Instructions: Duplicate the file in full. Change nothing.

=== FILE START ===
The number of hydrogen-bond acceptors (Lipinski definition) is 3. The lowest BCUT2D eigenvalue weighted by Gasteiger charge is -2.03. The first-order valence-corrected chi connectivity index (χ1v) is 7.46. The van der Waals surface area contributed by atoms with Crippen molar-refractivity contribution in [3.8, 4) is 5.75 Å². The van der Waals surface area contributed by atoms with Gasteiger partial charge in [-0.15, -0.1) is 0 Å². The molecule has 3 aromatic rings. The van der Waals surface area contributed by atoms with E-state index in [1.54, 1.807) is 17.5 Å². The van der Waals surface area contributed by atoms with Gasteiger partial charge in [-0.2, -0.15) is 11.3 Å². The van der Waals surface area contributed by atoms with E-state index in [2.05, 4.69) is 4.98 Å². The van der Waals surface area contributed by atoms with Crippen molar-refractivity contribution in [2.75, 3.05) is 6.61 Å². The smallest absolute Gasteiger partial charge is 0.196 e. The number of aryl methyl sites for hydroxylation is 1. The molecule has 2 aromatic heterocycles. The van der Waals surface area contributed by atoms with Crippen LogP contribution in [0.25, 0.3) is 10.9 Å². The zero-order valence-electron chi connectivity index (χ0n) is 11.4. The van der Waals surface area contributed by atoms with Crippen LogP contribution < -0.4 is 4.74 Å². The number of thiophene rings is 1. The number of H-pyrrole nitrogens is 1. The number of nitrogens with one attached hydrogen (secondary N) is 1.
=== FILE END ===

The number of hydrogen-bond acceptors (Lipinski definition) is 3. The lowest BCUT2D eigenvalue weighted by Gasteiger charge is -2.03. The first-order valence-corrected chi connectivity index (χ1v) is 7.46. The van der Waals surface area contributed by atoms with Crippen molar-refractivity contribution in [3.8, 4) is 5.75 Å². The van der Waals surface area contributed by atoms with Gasteiger partial charge in [-0.15, -0.1) is 0 Å². The molecule has 3 aromatic rings. The van der Waals surface area contributed by atoms with E-state index in [1.54, 1.807) is 17.5 Å². The van der Waals surface area contributed by atoms with Gasteiger partial charge in [-0.2, -0.15) is 11.3 Å². The van der Waals surface area contributed by atoms with E-state index in [2.05, 4.69) is 4.98 Å². The van der Waals surface area contributed by atoms with Crippen molar-refractivity contribution in [2.75, 3.05) is 6.61 Å². The smallest absolute Gasteiger partial charge is 0.196 e. The number of aryl methyl sites for hydroxylation is 1. The molecule has 2 aromatic heterocycles. The van der Waals surface area contributed by atoms with Crippen LogP contribution in [0.25, 0.3) is 10.9 Å². The zero-order valence-electron chi connectivity index (χ0n) is 11.4. The van der Waals surface area contributed by atoms with Crippen LogP contribution < -0.4 is 4.74 Å². The number of thiophene rings is 1. The number of H-pyrrole nitrogens is 1. The number of nitrogens with one attached hydrogen (secondary N) is 1.